Essentials for the Yucatán include sunscreen, sunglasses, and a billed hat. If you wear contacts or glasses, bring a replacement set. A good pair of shoes—or at least Teva-style sandals—are vital for exploring Maya ruins safely, and insect repellent definitely can come in handy. If you lose or forget something, Cancún , Cozumel , Playa del Carmen , and Chetumal  all have huge supermarkets, including Walmart.
While they may never approach neighboring Guatemala  for the sheer number of Spanish schools, Cancún and Playa del Carmen have good schools and private instruction available for travelers who want to learn the language. All are also well positioned to maximize travelers’ enjoyment of the area’s richness, whether its beaches, Maya ruins, or colonial cities.
Mexico has made many improvements for the blind and people in wheelchairs—many large stores and tourist centers have ramps or elevators. A growing number of hotels also have rooms designed for guests with disabilities. That said, Mexico is still a hard place to navigate if you have a disability. Smaller towns are the most problematic, as their sidewalks can be narrow, and even some main streets are not paved. Definitely ask for help—for what Mexico lacks in infrastructure, its people make up for in graciousness.
The Yucatán Peninsula  is a great place to take kids, whether youngsters or teenagers. The variety of activities and relative ease of transportation help keep everyone happy and engaged. Cancún  and the Riviera Maya  are especially family friendly, with several different ecoparks and water parks, miles of beaches, and (if all else fails) plenty of malls with movie theaters, arcades, minigolf, aquariums, and more. Perhaps best of all, Mexico is a country where family is paramount, so kids—even fussy ones—are welcome just about everywhere.
Solo women should expect a certain amount of unwanted attention, mostly in the form of whistles and catcalls. It typically happens as they walk down the street and sometimes comes from the most unlikely sources—we saw a man dressed as a clown turn mid–balloon animal to whistle at a woman walking by. Two or more women walking together attract much less unwanted attention, and a woman and man walking together will get none at all (at least of this sort—street vendors are a different story).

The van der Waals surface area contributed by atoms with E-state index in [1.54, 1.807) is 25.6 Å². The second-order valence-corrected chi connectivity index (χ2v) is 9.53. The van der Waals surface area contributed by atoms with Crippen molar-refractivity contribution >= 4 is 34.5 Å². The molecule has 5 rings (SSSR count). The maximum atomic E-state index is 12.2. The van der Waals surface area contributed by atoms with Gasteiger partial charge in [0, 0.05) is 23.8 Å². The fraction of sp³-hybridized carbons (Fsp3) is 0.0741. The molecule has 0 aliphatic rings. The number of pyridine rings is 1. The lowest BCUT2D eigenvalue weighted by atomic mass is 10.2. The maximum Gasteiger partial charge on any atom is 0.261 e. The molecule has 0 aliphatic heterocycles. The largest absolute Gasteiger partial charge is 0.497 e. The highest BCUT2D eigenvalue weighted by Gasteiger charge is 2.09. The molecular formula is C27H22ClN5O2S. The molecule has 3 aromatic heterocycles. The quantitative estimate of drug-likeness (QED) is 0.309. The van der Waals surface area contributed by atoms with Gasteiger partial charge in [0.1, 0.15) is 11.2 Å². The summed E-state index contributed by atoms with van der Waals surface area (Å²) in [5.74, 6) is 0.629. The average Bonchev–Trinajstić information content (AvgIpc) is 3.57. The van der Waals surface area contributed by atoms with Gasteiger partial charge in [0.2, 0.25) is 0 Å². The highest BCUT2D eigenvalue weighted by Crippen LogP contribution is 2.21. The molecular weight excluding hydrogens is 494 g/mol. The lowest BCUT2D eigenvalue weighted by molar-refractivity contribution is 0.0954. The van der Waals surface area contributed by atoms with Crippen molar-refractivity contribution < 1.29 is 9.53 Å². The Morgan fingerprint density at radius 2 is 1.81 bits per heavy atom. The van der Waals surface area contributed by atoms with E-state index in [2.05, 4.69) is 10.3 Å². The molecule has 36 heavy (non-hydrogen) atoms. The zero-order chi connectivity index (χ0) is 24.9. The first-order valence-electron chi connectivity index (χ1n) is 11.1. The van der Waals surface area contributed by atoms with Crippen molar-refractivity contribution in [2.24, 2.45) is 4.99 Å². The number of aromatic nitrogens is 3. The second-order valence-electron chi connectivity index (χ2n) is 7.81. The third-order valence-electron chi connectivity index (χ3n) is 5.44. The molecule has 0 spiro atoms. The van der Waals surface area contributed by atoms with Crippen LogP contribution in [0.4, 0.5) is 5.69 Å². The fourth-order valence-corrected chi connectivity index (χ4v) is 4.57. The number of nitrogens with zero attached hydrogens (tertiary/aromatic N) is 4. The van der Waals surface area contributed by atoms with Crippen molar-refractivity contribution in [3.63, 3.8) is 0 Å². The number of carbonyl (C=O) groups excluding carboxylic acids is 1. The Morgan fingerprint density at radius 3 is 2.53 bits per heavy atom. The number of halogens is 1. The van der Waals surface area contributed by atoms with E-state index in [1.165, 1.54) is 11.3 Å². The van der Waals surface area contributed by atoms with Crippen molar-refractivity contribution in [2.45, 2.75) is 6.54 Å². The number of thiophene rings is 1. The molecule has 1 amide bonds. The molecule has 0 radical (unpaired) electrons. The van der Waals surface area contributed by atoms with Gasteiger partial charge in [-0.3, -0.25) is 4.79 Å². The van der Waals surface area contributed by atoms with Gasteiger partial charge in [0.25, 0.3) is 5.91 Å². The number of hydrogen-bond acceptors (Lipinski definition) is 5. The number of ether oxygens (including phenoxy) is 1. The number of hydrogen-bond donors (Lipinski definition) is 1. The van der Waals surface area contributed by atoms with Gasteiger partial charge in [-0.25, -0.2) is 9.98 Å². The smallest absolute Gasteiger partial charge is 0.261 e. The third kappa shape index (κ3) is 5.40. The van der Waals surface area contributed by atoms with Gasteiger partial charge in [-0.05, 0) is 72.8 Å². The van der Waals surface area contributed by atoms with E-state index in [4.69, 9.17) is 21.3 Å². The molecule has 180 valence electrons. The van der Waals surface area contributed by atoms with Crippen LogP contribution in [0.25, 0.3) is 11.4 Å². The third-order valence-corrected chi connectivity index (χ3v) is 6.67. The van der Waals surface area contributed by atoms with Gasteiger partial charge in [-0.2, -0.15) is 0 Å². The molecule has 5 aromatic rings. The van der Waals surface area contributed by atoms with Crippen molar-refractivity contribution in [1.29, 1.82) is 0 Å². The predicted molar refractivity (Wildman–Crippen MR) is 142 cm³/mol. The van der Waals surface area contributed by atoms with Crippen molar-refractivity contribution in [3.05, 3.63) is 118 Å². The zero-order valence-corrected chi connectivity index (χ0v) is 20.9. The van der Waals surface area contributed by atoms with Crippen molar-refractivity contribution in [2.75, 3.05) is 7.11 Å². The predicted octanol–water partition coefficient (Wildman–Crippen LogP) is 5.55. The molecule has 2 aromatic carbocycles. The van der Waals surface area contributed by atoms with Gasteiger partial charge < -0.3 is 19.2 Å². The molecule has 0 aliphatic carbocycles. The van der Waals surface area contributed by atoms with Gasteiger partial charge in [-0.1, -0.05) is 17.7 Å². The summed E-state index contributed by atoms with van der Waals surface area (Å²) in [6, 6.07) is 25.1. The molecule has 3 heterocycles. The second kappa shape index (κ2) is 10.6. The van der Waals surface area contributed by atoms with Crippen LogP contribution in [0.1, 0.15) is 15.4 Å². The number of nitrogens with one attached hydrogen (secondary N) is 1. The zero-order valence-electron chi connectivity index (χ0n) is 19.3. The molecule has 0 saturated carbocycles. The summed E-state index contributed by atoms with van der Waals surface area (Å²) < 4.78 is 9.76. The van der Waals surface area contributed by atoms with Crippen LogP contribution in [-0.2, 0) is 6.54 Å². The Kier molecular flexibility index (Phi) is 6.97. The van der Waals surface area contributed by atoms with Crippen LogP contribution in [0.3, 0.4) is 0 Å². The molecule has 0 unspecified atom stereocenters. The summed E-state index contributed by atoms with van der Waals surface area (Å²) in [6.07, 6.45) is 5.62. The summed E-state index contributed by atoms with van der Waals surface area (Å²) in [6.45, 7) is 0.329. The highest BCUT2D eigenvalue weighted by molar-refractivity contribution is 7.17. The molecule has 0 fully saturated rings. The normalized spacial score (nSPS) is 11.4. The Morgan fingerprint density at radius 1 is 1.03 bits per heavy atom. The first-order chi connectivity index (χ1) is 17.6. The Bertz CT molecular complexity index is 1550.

While annoying and often unnerving, this sort of attention is almost always completely benign, and ignoring it is definitely the best response. Making eye contact or snapping a smart retort only will inspire more attention. Occasionally men will hustle alongside a woman trying to strike up a conversation—if you don’t want to engage, a brief no, gracias should make that clear. To minimize unwanted attention, avoid revealing clothing—tight jeans, low-cut shirts, bikini tops—as street wear. Carrying a notebook—or creating the appearance of working—also helps.
Seniors should feel very welcome and safe visiting the Yucatán. Mexico is a country that affords great respect to its personas de la tercer edad (literally, people of the third age), and especially in the tradition-minded Yucatán Peninsula. But as anywhere, older travelers should take certain precautions.
The Yucatán, especially inland towns and cities, are known to be extremely hot and humid. May–July tend to be particularly intense. Seniors should take extra care to stay cool and hydrated.
Exploring the Maya ruins also can be hot, not to mention exhausting. Bring water and snacks, especially to smaller sites where they may not be commonly sold. Travelers with balance or mobility concerns should think twice about climbing any of the pyramids or other structures. They can be deceptively treacherous, with steps that are steep, uneven, and slick.
Cancún  and Playa del Carmen  have state-of-the-art hospitals, staffed by skilled doctors, nurses, and technicians, many of whom speak English. Most prescription medications are available in Mexico, often at discount prices. However, pharmacists are woefully undertrained, and you should always double-check the active ingredients and dosage of any pills you buy here.
While openly gay women are still rare in Mexico, gay men are increasingly visible in large cities and certain tourist areas. Cancún and Playa del Carmen both have a visible gay presence and a number of gay-friendly venues. Nevertheless, many locals—even in large cities—are not accustomed to open displays of homosexuality and may react openly and negatively.
Many hotel attendants also simply don’t understand that two travel companions of the same gender may prefer one bed—in some cases they will outright refuse to grant the request. Some couples find it easier to book a room with two queen-size beds and just sleep in one.
Make several copies of your passport, tourist card, and airline tickets. Whether you’re traveling solo or with others, leave a copy with someone you trust at home. Store one copy in a separate bag, and if you have a travel companion, give a copy to him or her. Be sure to carry a copy of your passport and tourist card in your purse or wallet and leave the originals in the hotel safe or locked in your bag; they’re a lot more likely to be lost or stolen on the street than taken by hotel staff.
When you move from place to place, carry your passport and important documents in a travel pouch, always close to your body and under your clothing. (Snatching a visible travel pouch is a lot easier than you’d think.) Write down your credit card and ATM numbers and the 24-hour service numbers and keep those in a safe place.